Dead Poets

AMI JONES takes her own miniature Odyssey to the ADC; but these strange islanders could do with some better lotos-plants. Also, you should read The Odyssey.

ADC theatre Ami Jones MC Mixy poetry Rap

ADC Theatre, 25th May, 11pm, £5-6


Who are you? What are you doing? Why are you here? And why on earth would anyone call themselves the “Dead Poets”?

To seek the answers to these perennial questions, I ventured into the cold, unfriendly night and braved the murky waters of the exam-time ADC. The waters were not promising. Clouds of doubt filled the horizon, and every booming thunderclap on the distant shores made me question further.

But on, onwards, friends! Poetry and rap? Well, there might be at least one thing in this strange land worth seeking out, no?

The coast became clearer and clearer, and only then did I realise the true nature of the place I had sought. The plant life was sparse, scrubby. Everything had withered and died months ago, and no fresh greenery had risen to take its place.

The natives stood upon the shore (of which there were only two: Mark Grist and MC Mixy) and greeted me. They welcomed our motley crew with ready smiles, and a sort of bouncy enthusiasm alarmingly akin to that of an inexperienced teenage lover.

The fruits they offered were strange, this poetry and rap. I had sampled both before, but it didn’t seem polite to mention.

“Try them both! They are delicious together! This is the marvellous discovery we have made!”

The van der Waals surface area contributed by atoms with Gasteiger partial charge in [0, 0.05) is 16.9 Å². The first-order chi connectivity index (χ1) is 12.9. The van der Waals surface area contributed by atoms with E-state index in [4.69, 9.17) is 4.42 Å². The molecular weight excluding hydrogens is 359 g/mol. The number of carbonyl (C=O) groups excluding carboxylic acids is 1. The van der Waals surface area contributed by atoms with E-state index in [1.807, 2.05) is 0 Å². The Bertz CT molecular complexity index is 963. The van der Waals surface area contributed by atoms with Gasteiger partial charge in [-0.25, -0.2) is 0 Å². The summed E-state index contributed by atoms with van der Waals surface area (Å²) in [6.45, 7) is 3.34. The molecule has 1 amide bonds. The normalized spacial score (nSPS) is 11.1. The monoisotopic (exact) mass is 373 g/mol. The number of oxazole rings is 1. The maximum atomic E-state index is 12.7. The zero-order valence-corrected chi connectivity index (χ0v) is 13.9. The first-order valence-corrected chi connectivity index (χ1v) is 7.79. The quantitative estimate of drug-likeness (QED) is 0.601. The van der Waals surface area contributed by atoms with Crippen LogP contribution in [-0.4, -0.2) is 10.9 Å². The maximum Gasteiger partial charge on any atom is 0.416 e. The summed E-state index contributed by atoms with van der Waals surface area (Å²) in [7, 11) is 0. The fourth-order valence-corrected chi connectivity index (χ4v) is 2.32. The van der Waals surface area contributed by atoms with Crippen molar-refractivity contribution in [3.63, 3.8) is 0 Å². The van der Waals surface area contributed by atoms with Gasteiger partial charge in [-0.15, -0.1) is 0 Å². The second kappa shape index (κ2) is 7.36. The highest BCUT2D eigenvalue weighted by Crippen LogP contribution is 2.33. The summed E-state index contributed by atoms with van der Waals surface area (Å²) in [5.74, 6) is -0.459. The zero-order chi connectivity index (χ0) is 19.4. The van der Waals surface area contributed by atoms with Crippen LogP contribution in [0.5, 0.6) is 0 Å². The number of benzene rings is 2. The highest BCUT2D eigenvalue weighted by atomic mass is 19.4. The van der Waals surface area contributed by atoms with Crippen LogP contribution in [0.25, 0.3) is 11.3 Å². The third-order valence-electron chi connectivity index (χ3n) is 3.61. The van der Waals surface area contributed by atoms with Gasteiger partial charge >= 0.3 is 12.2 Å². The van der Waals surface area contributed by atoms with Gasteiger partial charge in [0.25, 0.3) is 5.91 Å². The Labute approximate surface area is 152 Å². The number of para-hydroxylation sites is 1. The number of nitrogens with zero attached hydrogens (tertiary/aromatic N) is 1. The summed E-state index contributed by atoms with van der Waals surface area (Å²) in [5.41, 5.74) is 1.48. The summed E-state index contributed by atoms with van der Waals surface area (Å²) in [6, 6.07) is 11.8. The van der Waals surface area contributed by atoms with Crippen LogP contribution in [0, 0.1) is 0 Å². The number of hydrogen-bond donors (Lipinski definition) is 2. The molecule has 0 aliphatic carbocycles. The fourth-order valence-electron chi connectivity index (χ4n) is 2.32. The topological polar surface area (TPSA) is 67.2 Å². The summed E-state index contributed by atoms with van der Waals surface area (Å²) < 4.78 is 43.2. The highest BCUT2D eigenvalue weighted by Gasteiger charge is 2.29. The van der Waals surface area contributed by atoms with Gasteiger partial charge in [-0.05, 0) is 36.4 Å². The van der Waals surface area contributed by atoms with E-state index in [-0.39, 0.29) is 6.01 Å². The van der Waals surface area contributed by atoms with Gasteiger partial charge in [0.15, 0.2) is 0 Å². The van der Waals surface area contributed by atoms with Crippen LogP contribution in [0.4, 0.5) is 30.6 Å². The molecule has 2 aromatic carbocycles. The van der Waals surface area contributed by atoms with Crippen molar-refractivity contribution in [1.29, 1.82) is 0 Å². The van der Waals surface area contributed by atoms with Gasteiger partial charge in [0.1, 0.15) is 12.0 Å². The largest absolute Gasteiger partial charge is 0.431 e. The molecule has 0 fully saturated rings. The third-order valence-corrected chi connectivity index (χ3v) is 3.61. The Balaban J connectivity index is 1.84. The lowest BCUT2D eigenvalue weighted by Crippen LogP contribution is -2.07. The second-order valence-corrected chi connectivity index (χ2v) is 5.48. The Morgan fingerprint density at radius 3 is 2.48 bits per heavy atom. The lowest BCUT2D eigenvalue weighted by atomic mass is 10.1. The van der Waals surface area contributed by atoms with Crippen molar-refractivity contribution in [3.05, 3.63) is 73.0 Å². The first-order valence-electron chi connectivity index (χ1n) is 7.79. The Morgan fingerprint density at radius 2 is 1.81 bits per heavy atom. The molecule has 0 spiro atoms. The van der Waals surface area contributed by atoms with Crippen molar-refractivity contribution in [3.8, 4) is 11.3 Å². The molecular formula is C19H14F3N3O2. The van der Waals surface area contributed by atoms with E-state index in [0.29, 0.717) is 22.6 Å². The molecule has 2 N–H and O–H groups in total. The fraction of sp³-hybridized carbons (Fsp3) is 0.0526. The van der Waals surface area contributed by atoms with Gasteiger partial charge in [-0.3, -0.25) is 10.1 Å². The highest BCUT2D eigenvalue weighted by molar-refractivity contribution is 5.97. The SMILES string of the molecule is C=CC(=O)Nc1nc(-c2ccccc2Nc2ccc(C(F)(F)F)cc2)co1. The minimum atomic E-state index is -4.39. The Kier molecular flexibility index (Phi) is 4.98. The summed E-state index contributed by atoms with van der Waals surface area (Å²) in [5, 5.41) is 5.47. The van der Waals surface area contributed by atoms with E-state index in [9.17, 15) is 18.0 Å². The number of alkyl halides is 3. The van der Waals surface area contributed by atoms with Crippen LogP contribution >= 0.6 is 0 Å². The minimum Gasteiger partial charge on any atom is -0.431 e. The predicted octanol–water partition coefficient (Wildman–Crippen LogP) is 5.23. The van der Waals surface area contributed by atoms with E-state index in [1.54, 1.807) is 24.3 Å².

Well, they seemed keen. I decided to avoid any mention that they were not the first to try it.

But they were odd fruits that the natives offered me. They were sour and bitter.

“But poetry is sweet!” I cried. Where was my scrumptious metaphor, my delectable similes, or even just a smack of imagery?

Maybe I was sampling the wrong fruit. Yes, yes, surely this one was meant to be the rap. But the other fruit proffered me was even more bitter. What was this? Not a poet and a rapper, but a rapper and a slightly worse rapper.

Never mind. Perhaps what I had been expecting was not what was meant to be offered. But then what was? A mildly amusing sort-of two-hander stand-up set, interspersed with these offerings of badly-written novelty poetry. No, comedy rapping. No; rhymes is the only word.

And why offer it? Maybe if the entire thing had rhymed all the way through, or had been genuinely improvised, instead of recounting the glory days of genuinely improvising and then reciting what you did, it would have made sense as a project.

As I dragged my exhausted carcass onto the shores of the ADC bar, I looked back upon my folly. I had hoped, I had dreamed. But never, never again would I dare risk those terrifying shores of exam-term drama. Not for another year, anyway.